Behind The Retouching | Ramel Adjibi
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Running Time: 40 minutes
Welcome to Behind the Retouching, a professional avenue where I can mentor and critique the work of my students, as well as discuss individual techniques in detail. For each session, I will be breaking down my students’ submissions, suggesting areas for improvement and recommending adjustments that I would have done differently in order to create a better image.
For this session, I’ll analyze the work of Ramel Adjibi. This is a wonderful opportunity for everyone to better understand the rationale behind what I do and which tools I use. So if you’re a passionate and elite retoucher who wants to master the Art of Retouching, check out my pointers below regarding the image, and I’m sure you will be able to relate.
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Without further ado, let’s go behind the scenes and explore these concepts for you to become a better photo retoucher:
- Don’t try to do too hard. It’s important to let the image flow and not simply mimic what other popular retouchers are doing.
- Warm colors go forward; cool colors go back.
- Bright Tone comes forward; dark tone goes backward.
- The brightest object in the portrait should be the model’s face—anything else just follows to help it look natural. Remember to always avoid making it too strong, and look like you intentionally manipulated the tones.
- Local adjustments using the Adjustment Brush does wonders when isolating areas in an image to make changes in tone.
- By darkening different areas of the image, you can draw the viewer’s eye where you want it to go. Normally, this would be the face, hands, or other important props.
- Always open an image as a Smart Object from Camera Raw into Photoshop. This will give you the greatest flexibility, and give you the most non-destructive workflow possible.
- Color Range is useful when selecting the background.
- Be mindful of colors that don’t complement each other—a green in the backdrop could give the overall image green or otherwise sick looking color. Above all other colors, avoid a green color cast in portraits.
- Again, don’t try too hard. If you apply too many effects and use too many adjustment tools, your image might end up completely devoid of any detail. Additionally, it’s important to realize when you are about to overwork an image. If you do too much, it will look fake, and call attention to the poor retouching.
- You can use Smart Sharpen or Unsharp Mask to sharpen eyes or enhance weak textures. The biggest difference between the two is the way it handles middle, non-contrast areas. Smart Sharpen will ignore it, but Unsharp Mask will give it a pasty look by mushing the color together. To be more specific, Unsharp Mask used on skin without much texture, can actually remove what you have left.
- Imagenomic Portraiture can make portrait retouching loads easier for you when pressed for time. Why take 2 hours to do the same thing in 30 seconds? Think about it.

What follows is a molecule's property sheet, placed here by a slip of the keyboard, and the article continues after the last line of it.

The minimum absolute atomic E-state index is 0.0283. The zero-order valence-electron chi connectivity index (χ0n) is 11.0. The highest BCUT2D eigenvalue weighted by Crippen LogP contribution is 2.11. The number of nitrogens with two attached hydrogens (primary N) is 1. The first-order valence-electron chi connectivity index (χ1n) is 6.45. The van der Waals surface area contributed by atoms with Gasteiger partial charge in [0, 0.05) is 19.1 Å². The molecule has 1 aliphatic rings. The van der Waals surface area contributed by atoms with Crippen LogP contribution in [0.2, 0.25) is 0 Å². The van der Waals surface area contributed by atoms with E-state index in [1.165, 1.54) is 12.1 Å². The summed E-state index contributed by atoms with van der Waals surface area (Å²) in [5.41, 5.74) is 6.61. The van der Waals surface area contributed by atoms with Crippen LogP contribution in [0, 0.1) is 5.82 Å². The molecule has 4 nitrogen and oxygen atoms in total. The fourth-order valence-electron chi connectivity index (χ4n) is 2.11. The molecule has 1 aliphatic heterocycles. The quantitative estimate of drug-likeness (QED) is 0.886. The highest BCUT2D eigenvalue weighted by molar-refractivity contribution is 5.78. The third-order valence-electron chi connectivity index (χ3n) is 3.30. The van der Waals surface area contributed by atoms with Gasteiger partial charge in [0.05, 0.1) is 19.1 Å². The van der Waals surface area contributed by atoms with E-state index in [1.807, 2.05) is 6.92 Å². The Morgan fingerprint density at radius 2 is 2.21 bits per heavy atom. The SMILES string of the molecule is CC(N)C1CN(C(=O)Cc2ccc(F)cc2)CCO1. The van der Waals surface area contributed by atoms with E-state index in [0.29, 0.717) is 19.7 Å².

- Imperfections help the believability of an image. So, every now and then, leave a stray hair or blemish. It will help sell the rest of the retouching as believable truth.
- You can use the healing brush to help remove blemishes without your image looking too fake. It also helps on smaller, discolored areas. You can use Frequency Separation as well, but that takes more practice to do it properly.
- While Dodge and Burn is used by every portrait retoucher, it may or may not work when balancing skin texture. The reality is that there are limitations to the various techniques. The only way to identify and avoid them is with practice.
- When you’re feeling too lost in the details, take a step back and look at the image from an external point of view—that’s where you’ll find your overall goal. Make the image really tiny to only show the color and tone. Make it full screen without palettes. Rotate it upside-down if you need to, whatever it takes to reset your impression of the image.
- Remember to imagine the cross of the face to balance your lighting. It will also help with added dimension. Cross the brow, and down the nose.
- Remember, the eyes are the doorway to the soul. Opening up a model’s eyes can create a beautifully vivid punch. However, there are styles that require a more natural and darker approach. It really depends if it is about a Mascara product ad, or fashion, or beauty. What’s your goal?
- Always get rid of extra layers to avoid clutter. Be sure to name them too when appropriate. Keep it clean and deliberate.
- Flyaway hair can be cleaned up with Spot Healing, or other techniques. The usual goal is to remove the most offending and distracting ones, but not so much that it looks cut out and fake.
Now that we’ve gone through the image in detail, take a look and compare the original work against mine. What are the most striking differences? Were you able to see the areas for improvement? Overall, the biggest takeaway from this session is this: do not fall into the trap of trying to do too much. Too many adjustments reduce the believability of an image, so leave an imperfection or two as it is. These models are only human, right? Have a sense of when you’re overworking a photo, and when you’re feeling too overwhelmed by all the details, take a step back and remember your goal.
Reanalyze. Reset. And get right back to it.
I hope that everyone was able to benefit greatly from this in-depth and real-time look into an actual student’s work. I’ll be mentoring more talented retouchers on their path to Photoshop Perfection, so be sure to stick around for the next installments of Behind the Retouching.
And that’s it for now! You can learn more in my Basic I Photoshop Course to help you master the Art of Retouching.